# Debt Ratio

Debt ratio (also known as debt-to-assets ratio) is a ratio which measures debt level of a business as a percentage of its total assets. It is calculated by dividing total debt of a business by its total assets.

Debt ratio finds out the percentage of total assets that are financed by debt and helps in assessing whether it is sustainable or not. If the percentage is too high, it might indicate that it is too difficult for the business to pay off its debts and continue operations.

## Formula

Debt ratio is calculated using the following formula:

$$\text{Debt Ratio}\ =\ \frac{\text{Total Debt}}{\text{Total Assets}}$$

Total debt equals long-term debt and short-term debt. It is not equivalent to total liabilities because it excludes non-debt liabilities such as accounts payable, salaries payable, etc.

Total assets include both current assets and non-current assets.

Sometimes, debt ratio is calculated based on the total liabilities instead of total debt.

## Analysis

Debt ratio is a measure of a business’s financial risk, the risk that the business’ total assets may not be sufficient to pay off its debts and interest thereon. Since not being able to pay off debts and interest payments may result in a business being wound up, debt ratio is a critical indicator of long-term financial sustainability of a business.

While a very low debt ratio is good in the sense that the company’s assets are sufficient to meet its obligations, it may indicate underutilization of a major source of finance which may result in restricted growth. A very high debt ratio indicates high risk for both debt-holders and equity investors. Due to the high risk, the company may not be able to obtain finance at good terms or may not be able to raise any more money at all.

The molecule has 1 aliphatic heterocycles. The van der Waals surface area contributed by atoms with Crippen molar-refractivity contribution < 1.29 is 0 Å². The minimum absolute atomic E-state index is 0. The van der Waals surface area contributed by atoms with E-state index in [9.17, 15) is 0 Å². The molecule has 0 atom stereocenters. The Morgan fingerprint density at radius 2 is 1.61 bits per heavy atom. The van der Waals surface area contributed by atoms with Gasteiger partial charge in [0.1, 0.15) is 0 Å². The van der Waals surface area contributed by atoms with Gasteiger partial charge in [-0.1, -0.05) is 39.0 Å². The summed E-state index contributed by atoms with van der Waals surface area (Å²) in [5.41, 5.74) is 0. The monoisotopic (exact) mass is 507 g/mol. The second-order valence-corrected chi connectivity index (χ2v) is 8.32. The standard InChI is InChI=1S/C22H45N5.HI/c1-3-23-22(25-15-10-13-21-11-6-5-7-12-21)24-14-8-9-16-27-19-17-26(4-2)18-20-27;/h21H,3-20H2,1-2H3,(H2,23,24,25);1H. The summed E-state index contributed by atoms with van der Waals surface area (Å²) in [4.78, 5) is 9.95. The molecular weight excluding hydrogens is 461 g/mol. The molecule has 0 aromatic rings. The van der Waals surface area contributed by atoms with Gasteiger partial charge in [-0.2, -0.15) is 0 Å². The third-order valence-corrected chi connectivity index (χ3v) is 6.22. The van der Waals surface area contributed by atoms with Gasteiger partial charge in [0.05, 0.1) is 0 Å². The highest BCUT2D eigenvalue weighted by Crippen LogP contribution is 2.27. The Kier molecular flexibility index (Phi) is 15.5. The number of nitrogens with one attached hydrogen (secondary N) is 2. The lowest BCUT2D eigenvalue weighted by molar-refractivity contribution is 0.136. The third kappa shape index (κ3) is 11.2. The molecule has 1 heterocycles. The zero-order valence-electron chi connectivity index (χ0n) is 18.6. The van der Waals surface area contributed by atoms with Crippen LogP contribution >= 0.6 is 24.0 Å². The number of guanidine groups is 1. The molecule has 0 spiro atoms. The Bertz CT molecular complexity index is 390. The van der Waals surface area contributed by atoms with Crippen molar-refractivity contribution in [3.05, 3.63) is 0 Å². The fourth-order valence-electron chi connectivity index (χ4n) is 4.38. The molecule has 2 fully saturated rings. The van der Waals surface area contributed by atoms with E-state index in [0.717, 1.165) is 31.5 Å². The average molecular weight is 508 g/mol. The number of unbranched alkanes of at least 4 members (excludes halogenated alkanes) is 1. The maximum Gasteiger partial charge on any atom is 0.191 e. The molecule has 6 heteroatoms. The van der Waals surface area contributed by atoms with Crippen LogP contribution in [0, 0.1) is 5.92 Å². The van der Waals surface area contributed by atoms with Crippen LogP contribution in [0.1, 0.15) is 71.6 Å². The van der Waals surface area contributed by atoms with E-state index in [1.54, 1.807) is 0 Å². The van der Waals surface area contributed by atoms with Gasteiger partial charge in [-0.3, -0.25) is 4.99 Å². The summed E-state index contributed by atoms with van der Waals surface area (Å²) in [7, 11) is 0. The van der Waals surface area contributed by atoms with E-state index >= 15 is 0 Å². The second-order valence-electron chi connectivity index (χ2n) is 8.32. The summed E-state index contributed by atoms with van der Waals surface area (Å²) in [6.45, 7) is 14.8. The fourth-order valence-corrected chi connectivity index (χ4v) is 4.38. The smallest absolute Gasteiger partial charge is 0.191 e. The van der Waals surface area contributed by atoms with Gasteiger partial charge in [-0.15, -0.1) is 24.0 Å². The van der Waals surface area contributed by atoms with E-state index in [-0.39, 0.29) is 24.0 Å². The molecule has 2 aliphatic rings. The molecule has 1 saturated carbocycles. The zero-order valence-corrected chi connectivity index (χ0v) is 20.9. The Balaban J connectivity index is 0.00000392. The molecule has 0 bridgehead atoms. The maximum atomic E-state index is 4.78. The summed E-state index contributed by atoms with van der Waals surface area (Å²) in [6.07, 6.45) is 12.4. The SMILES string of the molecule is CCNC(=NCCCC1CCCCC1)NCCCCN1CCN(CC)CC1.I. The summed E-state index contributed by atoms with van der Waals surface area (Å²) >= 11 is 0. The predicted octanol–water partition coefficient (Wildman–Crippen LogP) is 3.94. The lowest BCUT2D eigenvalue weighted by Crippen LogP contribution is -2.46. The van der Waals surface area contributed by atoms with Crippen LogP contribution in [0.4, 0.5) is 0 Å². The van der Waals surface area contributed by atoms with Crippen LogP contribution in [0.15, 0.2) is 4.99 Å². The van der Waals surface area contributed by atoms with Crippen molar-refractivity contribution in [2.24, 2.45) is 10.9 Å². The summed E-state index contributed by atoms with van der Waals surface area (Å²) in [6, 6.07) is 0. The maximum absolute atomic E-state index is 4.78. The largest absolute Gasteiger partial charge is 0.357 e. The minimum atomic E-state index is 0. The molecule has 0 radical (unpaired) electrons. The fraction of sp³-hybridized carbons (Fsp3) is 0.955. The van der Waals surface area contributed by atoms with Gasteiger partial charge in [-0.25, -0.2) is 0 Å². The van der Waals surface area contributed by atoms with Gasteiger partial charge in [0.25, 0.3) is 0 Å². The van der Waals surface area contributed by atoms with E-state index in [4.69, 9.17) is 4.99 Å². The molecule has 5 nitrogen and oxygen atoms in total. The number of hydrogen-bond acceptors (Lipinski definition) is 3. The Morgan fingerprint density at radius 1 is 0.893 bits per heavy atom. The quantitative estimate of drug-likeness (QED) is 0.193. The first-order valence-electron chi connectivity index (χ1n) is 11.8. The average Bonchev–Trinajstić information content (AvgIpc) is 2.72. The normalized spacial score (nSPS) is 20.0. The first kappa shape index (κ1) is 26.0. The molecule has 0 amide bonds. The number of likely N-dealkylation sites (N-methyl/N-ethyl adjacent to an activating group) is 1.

Businesses set their target debt ratio based on their target capital structure. It involves trade-off between the financial risk and growth.

Debt ratio is very industry-specific ratio. It should be analyzed in comparison with competitors and together with other ratios such as times interest earned, etc.

## Examples

Example 1: Calculate debt ratio for PQR, Inc. based on the information given below:

 Current assets 500,000 Non-current assets 845,000 Non-current liabilities 340,000 Current liabilities 270,000 Accounts payable 20,000

Solution

Total assets = $500,000 +$845,000 = $1,345,000 Total debt =$340,000 + ($270,000 –$20,000) = $590,000 Please note that we excluded accounts payable from total liabilities because it is not debt.  Debt Ratio =$590,000 = 0.44 \$1,345,000

Example 2: Analyze solvency of JPM, WFC, TGT and DG based on debt ratio values obtained form Morningstar for 2011, 2012, 2013 and 2014.

2014201320122011
JPM14.51%14.64%14.03%14.58%
WFC14.67%13.58%12.97%13.28%
TGT31.71%28.83%37.12%37.93%
DG23.52%25.24%26.74%27.03%

Solution

This example illustrates the fact that ratio analysis is useful when used to analyze companies within the same industry.

JPM & WFC both are financial services companies and hence competitors and their debt ratios for the four years are remarkably different than the debt ratios of TGT and DG, which are retailers.

WFC has better debt ratios than JPM in all the four years except the most recent financial year. However, the difference is negligible. The ratio for both firms has stayed in a narrow range of 13-15% over the four-year period indicating little change in solvency of the companies.

The difference between debt ratios is more pronounced in case of TGT and DG. DG has better debt ratio in all the four years and that too by a significant margin. DG debt ratio has improved over the four years from 27.03% to 23.52%. In case of TGT, there is improvement in 2011-2014 followed by escalation in 2014.